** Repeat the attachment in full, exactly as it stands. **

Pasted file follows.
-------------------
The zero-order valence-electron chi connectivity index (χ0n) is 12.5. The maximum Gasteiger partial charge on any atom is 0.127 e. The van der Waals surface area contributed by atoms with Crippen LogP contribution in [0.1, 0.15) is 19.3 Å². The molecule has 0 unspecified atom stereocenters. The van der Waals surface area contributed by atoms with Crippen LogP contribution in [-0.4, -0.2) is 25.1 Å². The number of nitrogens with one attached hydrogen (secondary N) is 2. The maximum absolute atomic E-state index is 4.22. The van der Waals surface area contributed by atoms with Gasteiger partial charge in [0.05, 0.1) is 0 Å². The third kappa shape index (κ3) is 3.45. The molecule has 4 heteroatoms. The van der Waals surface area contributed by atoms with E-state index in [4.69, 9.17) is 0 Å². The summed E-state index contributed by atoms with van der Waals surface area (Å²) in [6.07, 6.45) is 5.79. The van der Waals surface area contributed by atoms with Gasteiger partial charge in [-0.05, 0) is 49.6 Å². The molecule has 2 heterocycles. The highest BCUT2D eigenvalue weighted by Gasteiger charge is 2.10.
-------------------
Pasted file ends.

The zero-order valence-electron chi connectivity index (χ0n) is 12.5. The maximum Gasteiger partial charge on any atom is 0.127 e. The van der Waals surface area contributed by atoms with Crippen LogP contribution in [0.1, 0.15) is 19.3 Å². The molecule has 0 unspecified atom stereocenters. The van der Waals surface area contributed by atoms with Crippen LogP contribution in [-0.4, -0.2) is 25.1 Å². The number of nitrogens with one attached hydrogen (secondary N) is 2. The maximum absolute atomic E-state index is 4.22. The van der Waals surface area contributed by atoms with Gasteiger partial charge in [0.05, 0.1) is 0 Å². The third kappa shape index (κ3) is 3.45. The molecule has 4 heteroatoms. The van der Waals surface area contributed by atoms with E-state index in [4.69, 9.17) is 0 Å². The summed E-state index contributed by atoms with van der Waals surface area (Å²) in [6.07, 6.45) is 5.79. The van der Waals surface area contributed by atoms with Gasteiger partial charge in [-0.05, 0) is 49.6 Å². The molecule has 2 heterocycles. The highest BCUT2D eigenvalue weighted by Gasteiger charge is 2.10.